Buenos Aires, February 20, 1911. SIR: I have the honor to report that the Argentine Government, in a decree dated the 18th instant, has set aside April 31 next for the celebration of the one hundredth anniversary of the birth of Domingo Faustino Sarmiento, late President of this Republic from 1868 to 1873. * * *? Because Sarmiento was at one time Argentine minister in the United States and because he initiated in Argentina the present system of education, with the assistance of teachers brought by him from the United States, these details of the solemnity and splendor of the proposed celebration of the one hundredth anniversary of his birth are brought to the Department's attention, that it may be cognizant of the importance this Government attaches to the occasion should the Department think it opportune to express to the Argentine Government sentiments of friendly esteem. I have, etc.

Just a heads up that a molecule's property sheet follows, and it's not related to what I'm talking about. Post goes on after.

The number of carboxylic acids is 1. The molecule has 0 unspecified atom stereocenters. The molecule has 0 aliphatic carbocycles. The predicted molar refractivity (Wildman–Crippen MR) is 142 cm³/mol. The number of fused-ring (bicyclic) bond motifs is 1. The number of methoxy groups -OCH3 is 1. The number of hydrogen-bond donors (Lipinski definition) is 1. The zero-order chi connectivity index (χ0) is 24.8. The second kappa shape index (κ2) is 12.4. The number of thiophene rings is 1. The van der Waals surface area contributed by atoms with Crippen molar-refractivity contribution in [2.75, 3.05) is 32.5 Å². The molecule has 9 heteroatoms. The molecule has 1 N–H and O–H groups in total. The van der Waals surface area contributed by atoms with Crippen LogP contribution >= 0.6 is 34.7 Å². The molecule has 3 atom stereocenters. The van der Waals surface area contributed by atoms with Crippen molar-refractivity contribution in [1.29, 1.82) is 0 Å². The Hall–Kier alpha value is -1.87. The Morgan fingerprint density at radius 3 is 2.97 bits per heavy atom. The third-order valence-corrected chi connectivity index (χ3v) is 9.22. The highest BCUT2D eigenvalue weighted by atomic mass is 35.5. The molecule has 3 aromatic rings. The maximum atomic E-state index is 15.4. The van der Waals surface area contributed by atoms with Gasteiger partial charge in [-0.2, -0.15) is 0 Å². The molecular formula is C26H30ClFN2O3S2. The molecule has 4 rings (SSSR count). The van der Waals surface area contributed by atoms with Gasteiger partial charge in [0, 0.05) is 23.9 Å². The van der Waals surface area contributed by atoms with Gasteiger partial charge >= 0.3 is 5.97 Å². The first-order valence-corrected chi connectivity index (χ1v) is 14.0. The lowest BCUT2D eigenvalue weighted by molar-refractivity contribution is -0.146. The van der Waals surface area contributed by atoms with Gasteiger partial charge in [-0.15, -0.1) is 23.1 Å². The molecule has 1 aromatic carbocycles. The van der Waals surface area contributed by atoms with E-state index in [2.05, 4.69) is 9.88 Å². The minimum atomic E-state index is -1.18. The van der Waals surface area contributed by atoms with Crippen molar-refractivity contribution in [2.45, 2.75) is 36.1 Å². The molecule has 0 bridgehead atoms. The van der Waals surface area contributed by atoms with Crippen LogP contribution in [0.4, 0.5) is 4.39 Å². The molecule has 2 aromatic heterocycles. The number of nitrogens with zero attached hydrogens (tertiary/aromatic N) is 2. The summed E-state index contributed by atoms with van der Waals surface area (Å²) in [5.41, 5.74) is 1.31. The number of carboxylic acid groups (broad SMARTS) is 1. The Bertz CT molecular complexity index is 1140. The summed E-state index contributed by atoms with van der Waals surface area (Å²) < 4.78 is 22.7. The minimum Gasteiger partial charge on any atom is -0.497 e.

ROBERT Woods Bliss.
Faustation of the en18th instant that the Are
? In letter 862 (not printed) notice is given of change of date to May 15.
The Secretary of State to the American Chargé d'Affaires.
Washington, March 31, 1911. Communicate the following to the minister for foreign affairs on April 3:
The Government and people of the United States of America send greetings to the Government and people of the Argentine Republic on this centennial of the birth of the great President Sarmiento, who founded the schools that gave ordered liberty to his country and assured the peace which has made her material and intellectual development the marvel of the last half century. We in the United States of America recall and appreciate his broad pan-Americanism and labors in conjunction with our leaders of intellectual thought which contributed so early and efficaciously to establish a genuine mutual understanding and sincere friendship between the countries.